Mar 17, 2020

New legislation could accelerate UK onshore wind

William Girling
2 min
GlobalData believes that removing the ban on subsidies for onshore wind farms could lead to a breakthrough in UK CO2 mitigation targets
GlobalData believes that removing the ban on subsidies for onshore wind farms could lead to a b...

GlobalData believes that removing the ban on subsidies for onshore wind farms could lead to a breakthrough in UK CO2 mitigation targets.

Announcing its conclusion via a press release, the data and analytics company indicated that, after an initial spike in installed onshore wind capacity following the 2015 ban, the number of new wind farms declined rapidly to pre-ban levels.

The change was a significant 1.79GW in 2017 to 0.99GW in 2018, indicating an aversion to the UK market or lack of incentive. 

However, with the UK Government’s target of net-zero carbon by 2050 likely to be a challenge, any advantage that can be gained from repealing stifling legislation to a key source of renewable energy could supercharge the country’s progress. 

Breathing vitality into the market

With the removal of the ban on subsidies, onshore wind companies will be able to bid in Contract for Difference (CfD) auctions, which are also available for other renewable options: solar, nuclear and offshore wind. 

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Speaking about this more level playing field, Bhavana Sri Pullagura, Power Analyst at GlobalData believed that this development is a significant shift. 

“The next CfD auction is scheduled to be held in 2021, and allowing onshore wind to compete for long-term contracts will only improve the viability of upcoming projects and renew investor confidence.

“Since early last decade, several iterations of subsidy revisions have hindered the market, leading to a decline in annual capacity commissioned. 

“By removing supportive market structures for onshore wind, the UK risked preventing significant proliferation of the technology; compromising its push to reduce carbon emissions,” he said. 

Onshore wind: one of the best options available?

In 2017, onshore wind accounted for 9% of the country’s power requirements in 2017, yet in 2019 it was reported that the number of new wind farm projects had shrunk to 23 (down from an all-time high of 405 in 2014, one year prior to the subsidy ban).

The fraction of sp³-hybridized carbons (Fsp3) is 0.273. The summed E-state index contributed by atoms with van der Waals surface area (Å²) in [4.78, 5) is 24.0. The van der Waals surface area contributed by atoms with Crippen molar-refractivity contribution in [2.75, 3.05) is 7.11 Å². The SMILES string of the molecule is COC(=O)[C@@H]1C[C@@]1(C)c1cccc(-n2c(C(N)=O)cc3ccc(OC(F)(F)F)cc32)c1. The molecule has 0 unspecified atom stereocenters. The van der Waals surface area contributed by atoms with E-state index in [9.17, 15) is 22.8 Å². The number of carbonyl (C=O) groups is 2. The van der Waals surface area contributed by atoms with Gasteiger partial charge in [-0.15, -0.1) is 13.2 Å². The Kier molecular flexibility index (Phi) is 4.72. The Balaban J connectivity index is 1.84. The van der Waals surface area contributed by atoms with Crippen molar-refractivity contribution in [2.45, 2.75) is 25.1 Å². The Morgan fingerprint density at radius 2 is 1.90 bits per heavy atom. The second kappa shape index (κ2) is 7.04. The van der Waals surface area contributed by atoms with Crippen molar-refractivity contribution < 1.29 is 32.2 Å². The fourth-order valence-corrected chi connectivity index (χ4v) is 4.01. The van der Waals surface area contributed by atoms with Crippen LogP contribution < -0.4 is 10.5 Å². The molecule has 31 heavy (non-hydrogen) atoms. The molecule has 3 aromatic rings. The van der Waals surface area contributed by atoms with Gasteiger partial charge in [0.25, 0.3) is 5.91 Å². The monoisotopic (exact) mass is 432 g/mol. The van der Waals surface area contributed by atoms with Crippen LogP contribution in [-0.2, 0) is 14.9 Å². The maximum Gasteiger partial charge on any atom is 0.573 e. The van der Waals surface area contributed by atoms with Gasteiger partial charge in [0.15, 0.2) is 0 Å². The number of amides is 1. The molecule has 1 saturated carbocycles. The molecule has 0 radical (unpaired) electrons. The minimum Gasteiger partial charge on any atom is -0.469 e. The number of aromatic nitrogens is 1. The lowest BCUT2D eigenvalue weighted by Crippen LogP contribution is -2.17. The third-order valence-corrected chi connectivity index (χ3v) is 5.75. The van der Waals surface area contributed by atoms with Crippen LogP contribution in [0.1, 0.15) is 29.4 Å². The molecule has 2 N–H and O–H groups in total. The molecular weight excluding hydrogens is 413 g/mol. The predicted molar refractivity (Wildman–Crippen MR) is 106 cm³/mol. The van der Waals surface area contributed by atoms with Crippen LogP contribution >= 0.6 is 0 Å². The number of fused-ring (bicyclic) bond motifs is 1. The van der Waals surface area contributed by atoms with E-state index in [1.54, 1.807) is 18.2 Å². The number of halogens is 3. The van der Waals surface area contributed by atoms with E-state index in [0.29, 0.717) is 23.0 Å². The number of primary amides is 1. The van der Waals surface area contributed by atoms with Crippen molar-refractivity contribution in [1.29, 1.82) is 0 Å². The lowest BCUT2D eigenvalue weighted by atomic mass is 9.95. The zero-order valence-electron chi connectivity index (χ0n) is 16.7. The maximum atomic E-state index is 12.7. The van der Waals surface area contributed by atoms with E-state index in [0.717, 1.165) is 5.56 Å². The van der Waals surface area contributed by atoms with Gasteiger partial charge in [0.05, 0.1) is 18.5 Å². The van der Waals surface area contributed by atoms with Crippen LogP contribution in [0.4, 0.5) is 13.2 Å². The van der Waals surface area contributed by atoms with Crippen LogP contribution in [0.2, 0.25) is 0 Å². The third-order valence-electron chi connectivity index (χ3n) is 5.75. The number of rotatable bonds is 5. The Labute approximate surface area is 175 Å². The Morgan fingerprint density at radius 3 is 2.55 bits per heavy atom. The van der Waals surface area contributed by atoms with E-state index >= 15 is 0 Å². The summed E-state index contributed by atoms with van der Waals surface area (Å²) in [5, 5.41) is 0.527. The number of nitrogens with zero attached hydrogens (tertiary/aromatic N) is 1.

The change in legislation could lead to the reevaluation of onshore wind itself. According to Renewable UK, onshore is the “most cost-effective choice for new electricity in the UK, bar none - it is cheaper than gas, nuclear, coal”.

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May 13, 2021

All but two UK regions failing on school energy efficiency

schools
energyefficiency
Renewables
Dominic Ellis
2 min
Yorkshire & the Humber and the North East are the only UK regions where schools have collectively reduced how much they spend on energy per pupil

Most schools are still "treading water" on implementing energy efficient technology, according to new analysis of Government data from eLight.

Yorkshire & the Humber and the North East are the only regions where schools have collectively reduced how much they spend on energy per pupil, cutting expenditure by 4.4% and 0.9% respectively. Every other region of England increased its average energy expenditure per pupil, with schools in Inner London doing so by as much as 23.5%.

According to The Carbon Trust, energy bills in UK schools amount to £543 million per year, with 50% of a school’s total electricity cost being lighting. If every school in the UK implemented any type of energy efficient technology, over £100 million could be saved each year.

Harvey Sinclair, CEO of eEnergy, eLight’s parent company, said the figures demonstrate an uncomfortable truth for the education sector – namely that most schools are still treading water on the implementation of energy efficient technology. Energy efficiency could make a huge difference to meeting net zero ambitions, but most schools are still lagging behind.

“The solutions exist, but they are not being deployed fast enough," he said. "For example, we’ve made great progress in upgrading schools to energy-efficient LED lighting, but with 80% of schools yet to make the switch, there’s an enormous opportunity to make a collective reduction in carbon footprint and save a lot of money on energy bills. Our model means the entire project is financed, doesn’t require any upfront expenditure, and repayments are more than covered by the energy savings made."

He said while it has worked with over 300 schools, most are still far too slow to commit. "We are urging them to act with greater urgency because climate change won’t wait, and the need for action gets more pressing every year. The education sector has an important part to play in that and pupils around the country expect their schools to do so – there is still a huge job to be done."

North Yorkshire County Council is benefiting from the Public Sector Decarbonisation Scheme, which has so far awarded nearly £1bn for energy efficiency and heat decarbonisation projects around the country, and Craven schools has reportedly made a successful £2m bid (click here).

The Department for Education has issued 13 tips for reducing energy and water use in schools.

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